The compound Govt. of U. S is without a model, and to be explained by itself; not by similitudes or analogies. The terms, union Federal, national not to be applied to it without the qualifications peculiar to the System: The English Govt. in a great measure sui generis and the terms monarchy used by those who look at the Executive head only, and Commonwealth, by those looking only at the Representative member chiefly; are inapplicable, in a strict sense.
A fundamental error lies in suppososing the State Governments to be the parties to the Constitutional compact from which the Govt. of the U. S. results.
It is a like error, that makes the General Govt. and the State Governments, the parties to the compact, as stated in the 4th. letter of "Algernon Sydney." (Judge Roane). They may be parties in a Judicial Controversy, but are not so in relation, to the original constitutional Compact.
In No. XI. of "Retrospects" (by Govr. Giles) in the Richmond Enquirer of Sepr. 8. 1829. Mr. Jefferson is misconstrued, or rather mistated, as making the State Govts. & the Govt. of the U. S. foreign Govts to each other. The evident meaning, or rather the express language of Mr. J-n, being "the States are foreign to each other, in the portions of Sovereignty not granted, as they were in the entire Sovereignty before the grant," and not that the State Govts. and the Govt. of the U. S. are foreign to each other. As the State Govts. participate in appointing the Functionaries of the Genl. Govt. it can no more be said that they are altogether foreign to each other, than that the people of a State & its Govt. are foreign.
The real parties to the Constl. compact of the U. S. are the States that is, the people thereof respectively, in their sovereign character, and they alone [ ] in the Resolutions of —98 in the Report of ’99 and so explained In those Resolutions as originally [ ], the word alone wch. guarded agst. error on this point,was struck out, (See printed debates of —98) and led to misconceptions & misreasonings concerning the true character of the pol: System, and to the idea that it was a compact between the Govts. of the States, and the Govt. of the U. S; an idea promoted by the familiar one applied to Govts. independent of the people, particularly the British, of a compact between the monarch & his subjects, pledging protection on one side & allegiance on the other.
The plain fact of the case, is that the Constitution of the U. S. was created by the people composing the respective States, who alone had the right; that they organized the Govt. into Legis. Ex. & Judicy. departs. delegating thereto certain portions of power, to be exercised over the whole, and reserving the other portions to themselves, respectively. As these distinct portions of power were to be exercised by the General Govt. & by the State Govts.; by each within limited spheres; and as of course controversies concerning the boundaries of their powers wd. happen, it was provided that these should be decided by ye supreme Court of the U. S. so constituted as to be as impartial as it could be made by the mode of appointment & responsibility for the Judges.
Is there then no remedy for usurpations in which the Supreme Ct of the U. S. concur? Yes: such Constitutional remedies as have been found effectual; particularly in case of Alien & Sedition laws, and such as will in all cases be effectual, whilst the responsibility of the Genl. Govt. to its Constituents continues—Remonstrances & instructions—now recurring Re-elections & impeachments, Amendt of Const as provided by itself, & exemplified in the 11th. art [of Const]. limiting the sensibility of the States. These are resources of the States agst. the Genl. Govt: resulting from the relations of the States to that Govt: whilst no corresponding controul exists in the relations of the Genl. to the individual Govts. all of whose functionaries are independent of the U. S in their appt & responsibility. Finally Should all the Constitutional remedies fail, and the usurpations of the Genl. Govt. become so intolerable as to forbid absolutely a longer passive obedience & non resistance, a resort to the original rights of the parties, becomes justifiable; and redress may be sought by shaking off the yoke; as of right, might be done by part of an individual State in a case; or even by a single Citizen, could he effect it, if deprived of rights absolutely essential to his safety & happiness. In the defect of this ability to resist, the individual Citizens may seek relief in expatriation or voluntary exile;* a resort not within the reach of large portions of the Community.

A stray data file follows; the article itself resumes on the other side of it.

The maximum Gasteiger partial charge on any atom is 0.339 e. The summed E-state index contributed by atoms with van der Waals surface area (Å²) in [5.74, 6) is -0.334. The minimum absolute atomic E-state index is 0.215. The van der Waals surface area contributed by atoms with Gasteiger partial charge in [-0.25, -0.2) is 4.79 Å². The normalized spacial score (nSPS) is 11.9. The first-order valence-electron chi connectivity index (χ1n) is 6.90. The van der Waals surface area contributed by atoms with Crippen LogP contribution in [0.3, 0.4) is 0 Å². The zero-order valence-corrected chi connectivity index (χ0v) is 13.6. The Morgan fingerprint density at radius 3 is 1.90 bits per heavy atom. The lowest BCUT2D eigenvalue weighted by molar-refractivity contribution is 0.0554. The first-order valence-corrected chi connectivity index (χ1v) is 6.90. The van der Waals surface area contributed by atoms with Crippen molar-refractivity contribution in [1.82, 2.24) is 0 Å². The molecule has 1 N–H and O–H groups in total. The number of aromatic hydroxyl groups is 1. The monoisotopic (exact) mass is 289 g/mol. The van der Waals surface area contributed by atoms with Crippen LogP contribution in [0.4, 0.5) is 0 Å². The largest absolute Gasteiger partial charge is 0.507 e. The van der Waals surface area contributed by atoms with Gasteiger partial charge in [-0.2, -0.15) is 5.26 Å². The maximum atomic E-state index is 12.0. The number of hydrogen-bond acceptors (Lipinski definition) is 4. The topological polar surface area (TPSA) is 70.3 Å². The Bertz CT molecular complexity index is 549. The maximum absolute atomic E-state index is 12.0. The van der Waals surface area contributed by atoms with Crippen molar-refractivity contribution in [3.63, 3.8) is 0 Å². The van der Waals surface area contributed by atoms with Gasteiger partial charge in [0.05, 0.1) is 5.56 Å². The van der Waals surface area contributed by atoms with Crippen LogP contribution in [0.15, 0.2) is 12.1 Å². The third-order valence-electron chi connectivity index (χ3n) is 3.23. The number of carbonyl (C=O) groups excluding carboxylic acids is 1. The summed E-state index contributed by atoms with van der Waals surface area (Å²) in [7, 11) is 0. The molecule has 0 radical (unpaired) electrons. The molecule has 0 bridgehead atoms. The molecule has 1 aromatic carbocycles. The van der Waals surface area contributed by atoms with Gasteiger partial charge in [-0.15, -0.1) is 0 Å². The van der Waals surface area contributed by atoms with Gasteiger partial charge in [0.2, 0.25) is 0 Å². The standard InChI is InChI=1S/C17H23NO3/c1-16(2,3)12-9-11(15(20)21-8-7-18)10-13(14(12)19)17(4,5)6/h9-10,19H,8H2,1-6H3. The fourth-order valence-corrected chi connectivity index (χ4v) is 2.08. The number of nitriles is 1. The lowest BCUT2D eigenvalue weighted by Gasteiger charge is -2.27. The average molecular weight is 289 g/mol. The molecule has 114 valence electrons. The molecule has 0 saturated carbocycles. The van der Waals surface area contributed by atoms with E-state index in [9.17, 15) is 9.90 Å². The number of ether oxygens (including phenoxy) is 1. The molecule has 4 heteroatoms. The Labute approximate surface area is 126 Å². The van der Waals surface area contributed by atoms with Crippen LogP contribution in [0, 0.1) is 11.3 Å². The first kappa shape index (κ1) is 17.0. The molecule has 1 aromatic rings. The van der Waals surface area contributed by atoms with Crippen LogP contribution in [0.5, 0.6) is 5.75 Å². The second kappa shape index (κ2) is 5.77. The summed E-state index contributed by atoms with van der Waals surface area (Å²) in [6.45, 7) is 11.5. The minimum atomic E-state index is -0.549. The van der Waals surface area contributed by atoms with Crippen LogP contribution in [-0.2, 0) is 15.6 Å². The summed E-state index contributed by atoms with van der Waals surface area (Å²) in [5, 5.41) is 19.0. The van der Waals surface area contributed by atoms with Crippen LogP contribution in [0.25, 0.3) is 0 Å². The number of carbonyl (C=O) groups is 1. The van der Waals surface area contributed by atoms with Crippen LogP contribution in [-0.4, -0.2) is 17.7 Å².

Note* see letter to N. P Trist see also the distinction between an expatriating individual withdrawing only his person & movable effects and the withdrawal of a State mutilating the domain of the Union.
In all the views that may be taken of questions between the State Govts. & the Genl. Govt: the awful consequences of a final rupture & dissolution of the Union, shd. never for a moment be lost sight of. Such a prospect must be deprecated must be shuddered at by every friend to his Country, to liberty, to the happiness of Man. For in the event of a dissolution of the Union; an impossibility of ever renewing it is brought home to every man by the difficulties encountered in establishing it. The propensity of all Communities to divide when not pressed into a unity, by external danger, is a truth well understood. There is no instance of a people inhabiting even a small island if remote from foreign danger, and sometimes in spite of that pressure, who are not divided in alien rival, hostile tribes. The happy union of these States is a wonder: their Constn. a miracle: their example the hope of Liberty throughout the World. Woe to the agitation that wd. meditate the destruction of either.